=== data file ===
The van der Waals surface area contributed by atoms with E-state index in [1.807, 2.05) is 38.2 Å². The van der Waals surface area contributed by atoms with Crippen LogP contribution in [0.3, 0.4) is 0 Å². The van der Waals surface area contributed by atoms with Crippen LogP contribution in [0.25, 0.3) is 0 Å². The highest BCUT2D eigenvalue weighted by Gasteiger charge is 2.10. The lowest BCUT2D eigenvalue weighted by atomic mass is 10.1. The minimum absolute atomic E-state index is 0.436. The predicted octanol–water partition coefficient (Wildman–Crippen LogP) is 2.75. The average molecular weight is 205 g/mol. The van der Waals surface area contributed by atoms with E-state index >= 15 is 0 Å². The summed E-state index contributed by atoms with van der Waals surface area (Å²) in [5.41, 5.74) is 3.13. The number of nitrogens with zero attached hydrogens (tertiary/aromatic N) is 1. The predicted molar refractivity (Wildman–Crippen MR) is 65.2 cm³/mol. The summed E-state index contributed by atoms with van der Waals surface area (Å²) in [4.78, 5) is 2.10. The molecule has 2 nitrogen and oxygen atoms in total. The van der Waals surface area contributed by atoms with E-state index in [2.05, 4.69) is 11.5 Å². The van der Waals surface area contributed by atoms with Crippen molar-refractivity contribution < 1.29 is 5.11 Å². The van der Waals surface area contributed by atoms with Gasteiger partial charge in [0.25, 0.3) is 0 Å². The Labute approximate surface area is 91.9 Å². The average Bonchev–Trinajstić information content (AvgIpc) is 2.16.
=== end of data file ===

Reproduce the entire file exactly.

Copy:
The van der Waals surface area contributed by atoms with E-state index in [1.807, 2.05) is 38.2 Å². The van der Waals surface area contributed by atoms with Crippen LogP contribution in [0.3, 0.4) is 0 Å². The van der Waals surface area contributed by atoms with Crippen LogP contribution in [0.25, 0.3) is 0 Å². The highest BCUT2D eigenvalue weighted by Gasteiger charge is 2.10. The lowest BCUT2D eigenvalue weighted by atomic mass is 10.1. The minimum absolute atomic E-state index is 0.436. The predicted octanol–water partition coefficient (Wildman–Crippen LogP) is 2.75. The average molecular weight is 205 g/mol. The van der Waals surface area contributed by atoms with E-state index >= 15 is 0 Å². The summed E-state index contributed by atoms with van der Waals surface area (Å²) in [5.41, 5.74) is 3.13. The number of nitrogens with zero attached hydrogens (tertiary/aromatic N) is 1. The predicted molar refractivity (Wildman–Crippen MR) is 65.2 cm³/mol. The summed E-state index contributed by atoms with van der Waals surface area (Å²) in [4.78, 5) is 2.10. The molecule has 2 nitrogen and oxygen atoms in total. The van der Waals surface area contributed by atoms with E-state index in [2.05, 4.69) is 11.5 Å². The van der Waals surface area contributed by atoms with Crippen molar-refractivity contribution < 1.29 is 5.11 Å². The van der Waals surface area contributed by atoms with Gasteiger partial charge in [0.25, 0.3) is 0 Å². The Labute approximate surface area is 91.9 Å². The average Bonchev–Trinajstić information content (AvgIpc) is 2.16.